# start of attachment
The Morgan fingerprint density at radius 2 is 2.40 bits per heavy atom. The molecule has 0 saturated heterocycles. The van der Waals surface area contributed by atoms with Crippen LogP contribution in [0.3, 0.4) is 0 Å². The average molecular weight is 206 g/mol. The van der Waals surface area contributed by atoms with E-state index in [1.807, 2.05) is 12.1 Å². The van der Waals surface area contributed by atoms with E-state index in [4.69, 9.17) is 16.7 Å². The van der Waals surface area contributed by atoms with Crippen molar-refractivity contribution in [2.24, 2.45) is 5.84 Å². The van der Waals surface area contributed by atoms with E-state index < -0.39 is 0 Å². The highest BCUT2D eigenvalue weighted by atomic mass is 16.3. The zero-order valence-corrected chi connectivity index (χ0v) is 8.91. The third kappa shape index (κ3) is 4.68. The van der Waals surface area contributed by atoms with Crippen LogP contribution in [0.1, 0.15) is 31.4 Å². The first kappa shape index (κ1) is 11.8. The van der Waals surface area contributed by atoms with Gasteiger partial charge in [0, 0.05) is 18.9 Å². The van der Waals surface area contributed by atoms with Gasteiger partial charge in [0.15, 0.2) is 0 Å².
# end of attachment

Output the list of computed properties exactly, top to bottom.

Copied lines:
The Morgan fingerprint density at radius 2 is 2.40 bits per heavy atom. The molecule has 0 saturated heterocycles. The van der Waals surface area contributed by atoms with Crippen LogP contribution in [0.3, 0.4) is 0 Å². The average molecular weight is 206 g/mol. The van der Waals surface area contributed by atoms with E-state index in [1.807, 2.05) is 12.1 Å². The van der Waals surface area contributed by atoms with E-state index in [4.69, 9.17) is 16.7 Å². The van der Waals surface area contributed by atoms with Crippen molar-refractivity contribution in [2.24, 2.45) is 5.84 Å². The van der Waals surface area contributed by atoms with E-state index < -0.39 is 0 Å². The highest BCUT2D eigenvalue weighted by atomic mass is 16.3. The zero-order valence-corrected chi connectivity index (χ0v) is 8.91. The third kappa shape index (κ3) is 4.68. The van der Waals surface area contributed by atoms with Crippen LogP contribution in [0.1, 0.15) is 31.4 Å². The first kappa shape index (κ1) is 11.8. The van der Waals surface area contributed by atoms with Gasteiger partial charge in [0, 0.05) is 18.9 Å². The van der Waals surface area contributed by atoms with Gasteiger partial charge in [0.15, 0.2) is 0 Å².